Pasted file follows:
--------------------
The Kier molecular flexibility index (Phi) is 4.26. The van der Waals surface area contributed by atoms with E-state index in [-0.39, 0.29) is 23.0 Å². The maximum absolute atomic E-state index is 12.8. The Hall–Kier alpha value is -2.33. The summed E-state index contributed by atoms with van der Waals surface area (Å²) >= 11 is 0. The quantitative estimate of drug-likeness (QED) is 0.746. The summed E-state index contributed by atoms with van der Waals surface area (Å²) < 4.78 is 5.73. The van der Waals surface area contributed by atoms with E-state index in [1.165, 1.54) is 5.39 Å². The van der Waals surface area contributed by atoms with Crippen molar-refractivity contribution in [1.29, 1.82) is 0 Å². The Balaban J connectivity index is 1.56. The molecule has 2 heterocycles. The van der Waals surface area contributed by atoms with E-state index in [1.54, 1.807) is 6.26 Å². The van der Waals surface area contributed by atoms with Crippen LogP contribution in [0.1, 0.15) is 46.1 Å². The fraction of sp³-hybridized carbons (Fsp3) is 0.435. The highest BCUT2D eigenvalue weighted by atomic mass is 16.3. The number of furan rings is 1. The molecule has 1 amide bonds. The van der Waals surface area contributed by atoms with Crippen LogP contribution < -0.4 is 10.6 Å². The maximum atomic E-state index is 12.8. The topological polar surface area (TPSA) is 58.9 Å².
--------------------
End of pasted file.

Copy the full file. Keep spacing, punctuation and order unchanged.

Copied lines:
The Kier molecular flexibility index (Phi) is 4.26. The van der Waals surface area contributed by atoms with E-state index in [-0.39, 0.29) is 23.0 Å². The maximum absolute atomic E-state index is 12.8. The Hall–Kier alpha value is -2.33. The summed E-state index contributed by atoms with van der Waals surface area (Å²) >= 11 is 0. The quantitative estimate of drug-likeness (QED) is 0.746. The summed E-state index contributed by atoms with van der Waals surface area (Å²) < 4.78 is 5.73. The van der Waals surface area contributed by atoms with E-state index in [1.165, 1.54) is 5.39 Å². The van der Waals surface area contributed by atoms with Crippen molar-refractivity contribution in [1.29, 1.82) is 0 Å². The Balaban J connectivity index is 1.56. The molecule has 2 heterocycles. The van der Waals surface area contributed by atoms with E-state index in [1.54, 1.807) is 6.26 Å². The van der Waals surface area contributed by atoms with Crippen LogP contribution in [0.1, 0.15) is 46.1 Å². The fraction of sp³-hybridized carbons (Fsp3) is 0.435. The highest BCUT2D eigenvalue weighted by atomic mass is 16.3. The number of furan rings is 1. The molecule has 1 amide bonds. The van der Waals surface area contributed by atoms with Crippen LogP contribution < -0.4 is 10.6 Å². The maximum atomic E-state index is 12.8. The topological polar surface area (TPSA) is 58.9 Å².